ZONE OUT with the ROLLING RIDER
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One Set: 'Masquerade began when nightfall finally woke'
Not that a musician of his stature requires pity, and having opened for the boys at Sam Boyd Silver Bowl in 1995 as his baptism, I still had to chuckle when I overheard a Deadhead talking about Dave Matthews headlining after Phil and Friends: 'Man, I feel bad for that guy! He must have been pacing around backstage, thinking, how am I supposed to go onstage after THAT band?!'
I've often had a similar feeling about Grateful Dead sit-ins, and the rotation of new phriends like Joan Osbourne Phil likes to employ. What must their reaction be to the Speed-of-Light Orchestra? Well this time Ms. Osbourne was no novice, but belted out PLAYING IN THE BAND like a crafty veteran added to the lineup in a key spot late in the season.
As always, Rob Barraco was ebullient at the chance to show his chops at TRUCKIN', and with the arrows of neon and flashing marquees out on Main Street, the Vista Cruiser was humming right out of the blocks. THE ELEVEN was another page torn out of the '68 Carousel Ballroom, and Phil confirmed that cyclic notion, bellowing 'Now is the test of the boomerang/ tossed in the night of redeeming'
Being asked to sing RUBIN AND CERISE for the boys is a daunting task. It'd be like asking someone ELSE to paint the Sistine Chapel, or hit the game-winning jump-shot for the Chicago Bulls. Nevertheless, we were happy to hear someone sing that haunting melody as waves against the bandstand dancers broke. Joan followed it up with a tip of the cap to the man she replaced, Ryan Adams, with a rendition of his MAGNOLIA MOUNTAIN.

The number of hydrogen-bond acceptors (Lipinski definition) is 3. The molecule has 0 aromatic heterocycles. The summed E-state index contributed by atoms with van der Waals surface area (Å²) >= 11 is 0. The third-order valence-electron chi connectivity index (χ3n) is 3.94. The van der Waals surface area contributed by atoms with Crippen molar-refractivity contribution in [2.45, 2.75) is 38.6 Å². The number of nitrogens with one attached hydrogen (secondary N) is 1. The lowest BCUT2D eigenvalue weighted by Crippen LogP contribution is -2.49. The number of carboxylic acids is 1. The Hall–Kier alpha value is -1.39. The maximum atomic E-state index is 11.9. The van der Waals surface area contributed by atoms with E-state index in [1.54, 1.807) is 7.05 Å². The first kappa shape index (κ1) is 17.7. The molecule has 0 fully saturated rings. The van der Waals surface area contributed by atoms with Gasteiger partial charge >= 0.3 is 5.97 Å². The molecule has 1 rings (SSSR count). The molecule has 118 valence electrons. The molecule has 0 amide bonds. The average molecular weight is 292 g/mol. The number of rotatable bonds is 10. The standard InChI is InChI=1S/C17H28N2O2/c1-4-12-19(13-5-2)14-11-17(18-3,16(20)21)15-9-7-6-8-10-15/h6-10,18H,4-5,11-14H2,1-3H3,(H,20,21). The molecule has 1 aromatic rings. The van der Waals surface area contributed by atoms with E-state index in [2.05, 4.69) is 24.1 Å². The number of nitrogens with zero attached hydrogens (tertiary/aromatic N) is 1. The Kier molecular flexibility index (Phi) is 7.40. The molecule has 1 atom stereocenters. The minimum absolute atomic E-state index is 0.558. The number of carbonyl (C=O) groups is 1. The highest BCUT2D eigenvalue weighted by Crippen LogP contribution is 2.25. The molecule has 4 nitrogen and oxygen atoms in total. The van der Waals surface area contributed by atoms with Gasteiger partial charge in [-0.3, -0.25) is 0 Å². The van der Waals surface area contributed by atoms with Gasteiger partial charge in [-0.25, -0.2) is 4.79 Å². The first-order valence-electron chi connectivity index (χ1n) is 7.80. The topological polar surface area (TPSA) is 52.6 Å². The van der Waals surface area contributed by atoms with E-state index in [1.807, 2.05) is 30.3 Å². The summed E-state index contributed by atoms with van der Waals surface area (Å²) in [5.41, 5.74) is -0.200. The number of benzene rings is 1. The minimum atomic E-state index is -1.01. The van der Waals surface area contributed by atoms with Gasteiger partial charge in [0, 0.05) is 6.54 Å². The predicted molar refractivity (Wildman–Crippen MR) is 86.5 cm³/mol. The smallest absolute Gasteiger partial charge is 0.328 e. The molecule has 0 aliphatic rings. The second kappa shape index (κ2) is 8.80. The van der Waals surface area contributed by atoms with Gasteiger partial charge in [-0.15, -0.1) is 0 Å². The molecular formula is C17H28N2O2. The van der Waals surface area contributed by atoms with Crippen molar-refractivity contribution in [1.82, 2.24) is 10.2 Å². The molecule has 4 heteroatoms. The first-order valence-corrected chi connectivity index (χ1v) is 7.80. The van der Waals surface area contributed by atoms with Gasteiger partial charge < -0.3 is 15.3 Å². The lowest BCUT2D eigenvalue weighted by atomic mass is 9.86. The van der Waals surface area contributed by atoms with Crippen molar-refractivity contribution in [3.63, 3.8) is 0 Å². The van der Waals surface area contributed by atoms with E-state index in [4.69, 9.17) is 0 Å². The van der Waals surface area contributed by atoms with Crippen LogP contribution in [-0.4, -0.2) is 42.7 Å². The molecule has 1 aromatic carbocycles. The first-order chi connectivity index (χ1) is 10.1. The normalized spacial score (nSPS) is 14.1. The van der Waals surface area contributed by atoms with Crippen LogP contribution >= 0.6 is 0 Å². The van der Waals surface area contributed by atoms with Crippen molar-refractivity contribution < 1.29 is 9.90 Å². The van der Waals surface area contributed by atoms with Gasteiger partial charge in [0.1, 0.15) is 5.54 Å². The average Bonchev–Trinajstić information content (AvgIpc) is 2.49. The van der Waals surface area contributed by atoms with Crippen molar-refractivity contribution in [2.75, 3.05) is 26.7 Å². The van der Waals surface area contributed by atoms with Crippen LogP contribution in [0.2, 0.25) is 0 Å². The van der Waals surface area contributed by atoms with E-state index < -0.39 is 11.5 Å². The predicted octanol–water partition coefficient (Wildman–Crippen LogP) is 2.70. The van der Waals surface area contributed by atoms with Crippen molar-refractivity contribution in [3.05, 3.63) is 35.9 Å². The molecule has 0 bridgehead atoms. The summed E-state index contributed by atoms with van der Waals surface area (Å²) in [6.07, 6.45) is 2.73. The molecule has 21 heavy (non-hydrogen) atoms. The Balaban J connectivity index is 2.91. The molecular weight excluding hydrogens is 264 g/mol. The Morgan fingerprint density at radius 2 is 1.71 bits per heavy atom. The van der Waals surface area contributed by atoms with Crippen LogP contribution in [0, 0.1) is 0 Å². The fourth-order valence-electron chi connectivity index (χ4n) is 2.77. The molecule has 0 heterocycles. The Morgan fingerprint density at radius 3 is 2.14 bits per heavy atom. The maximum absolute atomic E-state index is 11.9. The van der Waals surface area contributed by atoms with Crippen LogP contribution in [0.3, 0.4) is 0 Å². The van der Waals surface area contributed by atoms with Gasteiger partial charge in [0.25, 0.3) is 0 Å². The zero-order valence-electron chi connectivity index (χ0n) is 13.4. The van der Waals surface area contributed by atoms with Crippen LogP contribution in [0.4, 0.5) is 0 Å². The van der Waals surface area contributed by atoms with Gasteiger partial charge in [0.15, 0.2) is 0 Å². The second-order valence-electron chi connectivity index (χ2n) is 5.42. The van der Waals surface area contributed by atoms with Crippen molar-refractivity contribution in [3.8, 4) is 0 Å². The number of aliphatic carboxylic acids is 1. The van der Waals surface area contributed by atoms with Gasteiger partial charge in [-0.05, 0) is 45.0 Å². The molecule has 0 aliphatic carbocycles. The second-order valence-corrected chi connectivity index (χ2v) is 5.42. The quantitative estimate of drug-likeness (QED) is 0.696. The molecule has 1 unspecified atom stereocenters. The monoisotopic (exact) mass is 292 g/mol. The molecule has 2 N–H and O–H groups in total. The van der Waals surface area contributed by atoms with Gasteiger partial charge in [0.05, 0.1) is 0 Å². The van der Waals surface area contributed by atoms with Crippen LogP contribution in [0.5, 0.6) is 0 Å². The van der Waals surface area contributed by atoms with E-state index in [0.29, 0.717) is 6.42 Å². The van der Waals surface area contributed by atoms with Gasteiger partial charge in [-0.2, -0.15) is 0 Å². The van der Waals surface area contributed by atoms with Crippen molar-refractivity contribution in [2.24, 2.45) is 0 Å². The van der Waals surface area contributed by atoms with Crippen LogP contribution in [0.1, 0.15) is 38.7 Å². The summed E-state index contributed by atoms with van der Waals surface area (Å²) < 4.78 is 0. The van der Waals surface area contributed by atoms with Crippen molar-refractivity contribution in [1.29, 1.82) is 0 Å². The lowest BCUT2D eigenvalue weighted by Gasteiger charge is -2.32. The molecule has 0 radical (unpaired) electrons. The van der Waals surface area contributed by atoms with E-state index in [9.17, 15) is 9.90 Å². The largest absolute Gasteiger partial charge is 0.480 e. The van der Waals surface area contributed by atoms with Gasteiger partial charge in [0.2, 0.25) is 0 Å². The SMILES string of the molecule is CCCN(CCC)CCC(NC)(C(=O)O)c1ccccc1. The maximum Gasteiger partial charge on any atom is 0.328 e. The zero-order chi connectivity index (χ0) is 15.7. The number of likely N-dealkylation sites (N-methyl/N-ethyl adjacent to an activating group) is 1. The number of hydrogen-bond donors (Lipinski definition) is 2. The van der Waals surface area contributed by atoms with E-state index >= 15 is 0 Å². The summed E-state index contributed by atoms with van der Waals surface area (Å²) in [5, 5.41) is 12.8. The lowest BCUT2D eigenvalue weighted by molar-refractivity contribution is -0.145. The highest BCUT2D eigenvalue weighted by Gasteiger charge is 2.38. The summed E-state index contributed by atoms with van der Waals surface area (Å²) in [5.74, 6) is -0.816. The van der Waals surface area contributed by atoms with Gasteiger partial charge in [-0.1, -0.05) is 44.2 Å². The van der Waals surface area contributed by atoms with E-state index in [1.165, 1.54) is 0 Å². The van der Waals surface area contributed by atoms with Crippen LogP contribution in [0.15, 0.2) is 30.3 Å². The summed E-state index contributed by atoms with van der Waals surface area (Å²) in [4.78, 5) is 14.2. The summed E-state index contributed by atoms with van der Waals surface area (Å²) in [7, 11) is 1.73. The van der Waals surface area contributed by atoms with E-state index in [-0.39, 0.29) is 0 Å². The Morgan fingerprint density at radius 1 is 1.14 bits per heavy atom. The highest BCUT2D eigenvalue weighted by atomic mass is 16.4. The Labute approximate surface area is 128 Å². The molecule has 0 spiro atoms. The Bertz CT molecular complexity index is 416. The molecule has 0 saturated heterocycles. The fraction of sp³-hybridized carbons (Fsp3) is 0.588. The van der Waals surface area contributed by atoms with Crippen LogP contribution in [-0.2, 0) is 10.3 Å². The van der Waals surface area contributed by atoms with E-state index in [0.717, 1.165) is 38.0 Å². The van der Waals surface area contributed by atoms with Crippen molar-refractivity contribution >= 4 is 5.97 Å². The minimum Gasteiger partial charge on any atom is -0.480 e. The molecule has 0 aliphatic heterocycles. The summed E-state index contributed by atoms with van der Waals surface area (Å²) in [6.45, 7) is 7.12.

Looking for familiar faces in an empty window pane, for a fleeting moment it almost felt dirty hearing the sacred hymn of UNBROKEN CHAIN in front of such a large, festival-style crowd of eclectic outsiders. That feeling quickly transformed into overwhelming pride as Phil masterfully tended to his flagship song: 'November and more, as I wait for the score/ they're telling me forgiveness is the key to every door'
Special friend and the hardest working man in Jamland, Warren Haynes took the stage and offered a driving SHAKEDOWN STREET paired with the Beatles' HIDE YOUR LOVE AWAY. Warren and Joan teamed up for a deliberate SUGAREE, but it was Barry Sless and Jimmy Herring's stringed conversation that was the signature on the tune.
A heaven-sent HELP ON THE WAY> SLIPKNOT! led us to the ultimate Vegas denouement and a notion that crossed everyone's mind in Sin City: CASEY JONES. Not even expecting an encore at a one-set event, I was wandering toward the exit when I heard Phil's heartfelt DONOR RAP and urge to notify a family member the importance of being an organ donor. With that, Phil sprinkled wildflower seed on the sand and stone of the Nevada desert with FRANKLIN'S TOWER and the liquid reprise of PLAYING IN THE BAND.
Vegoose was a dreamscape of garish lights and disguises with phan phavorites like Panic, Jack Johnson, Spearhead, and Trey as abundant as clustered stars over the open plains. As always, though, it was our sense of community that struck me. If you were lucky enough to be inside for the three-set morning marathon at the Hard Rock Joint consider yourself lucky, but if not, take solace in something much more crucial: the fact that you are a vital thread within our tightly-woven community.
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- San Franciso, CA - 10.27.05